Toronto Record Pressing Vinyl

What do the numbers on vinyl records mean?

The numbers and markings on vinyl records serve various purposes, providing information about the recording, manufacturing process, and other relevant details. Here are some common numbers and markings you might find on vinyl records:

  1. Catalog Number: This is a unique identifier assigned by the record label to each release. It helps identify the specific album or single and is typically found on the spine of the record sleeve and/or on the record label itself.
  2. Matrix or Runout Number: This alphanumeric code is etched or stamped into the runout groove area of the vinyl. It identifies the specific master used for pressing the record, the pressing plant, and sometimes additional information like the side of the record and the cutting engineer. The matrix number often appears as a series of letters and numbers like “ABC-123-A” or similar.
  3. Side Number: Vinyl records are often double-sided, with different tracks on each side. The side number indicates which side of the record you’re playing, typically labeled as “Side A” and “Side B” or with Roman numerals (“Side I” and “Side II”).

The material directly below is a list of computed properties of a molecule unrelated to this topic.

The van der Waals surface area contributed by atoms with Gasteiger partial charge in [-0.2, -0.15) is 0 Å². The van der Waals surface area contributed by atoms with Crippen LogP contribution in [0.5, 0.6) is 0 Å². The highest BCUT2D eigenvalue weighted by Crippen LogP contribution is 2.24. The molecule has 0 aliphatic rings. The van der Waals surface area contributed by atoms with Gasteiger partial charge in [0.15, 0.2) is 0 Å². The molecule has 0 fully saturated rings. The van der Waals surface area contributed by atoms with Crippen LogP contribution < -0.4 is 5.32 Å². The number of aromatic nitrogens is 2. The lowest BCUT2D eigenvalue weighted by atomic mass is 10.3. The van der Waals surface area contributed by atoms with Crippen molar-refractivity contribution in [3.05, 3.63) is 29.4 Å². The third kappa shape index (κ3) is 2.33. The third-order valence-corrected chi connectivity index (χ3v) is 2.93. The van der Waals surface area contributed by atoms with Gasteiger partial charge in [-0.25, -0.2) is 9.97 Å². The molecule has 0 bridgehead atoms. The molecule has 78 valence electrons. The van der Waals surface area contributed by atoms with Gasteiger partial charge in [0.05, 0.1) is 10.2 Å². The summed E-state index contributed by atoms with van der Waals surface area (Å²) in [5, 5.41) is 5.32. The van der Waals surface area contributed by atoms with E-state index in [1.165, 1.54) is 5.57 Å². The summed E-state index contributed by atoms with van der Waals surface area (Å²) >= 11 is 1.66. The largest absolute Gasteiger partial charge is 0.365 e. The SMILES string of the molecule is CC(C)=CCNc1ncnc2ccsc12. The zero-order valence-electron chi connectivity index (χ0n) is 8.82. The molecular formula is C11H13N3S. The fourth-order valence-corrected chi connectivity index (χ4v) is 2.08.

4. Speed: Vinyl records can be played at different speeds, commonly 33⅓, 45, or 78 revolutions per minute (RPM). The correct speed for playing the record is usually indicated on the label or sleeve.
  5. Track Listings: The track listings provide information about the songs or compositions included on each side of the record. They are typically printed on the record sleeve or label, listing the title of each track in order of appearance.
  6. Copyright Information: Some records include copyright information, indicating the year the recording was made and the owner of the copyright.
  7. Manufacturing Information: This may include details about where the record was manufactured, such as the country of origin or the name of the pressing plant.

These numbers and markings help collectors, enthusiasts, and industry professionals identify and catalog vinyl records accurately. They also provide insights into the history and production of the record, adding to its overall value and appeal.

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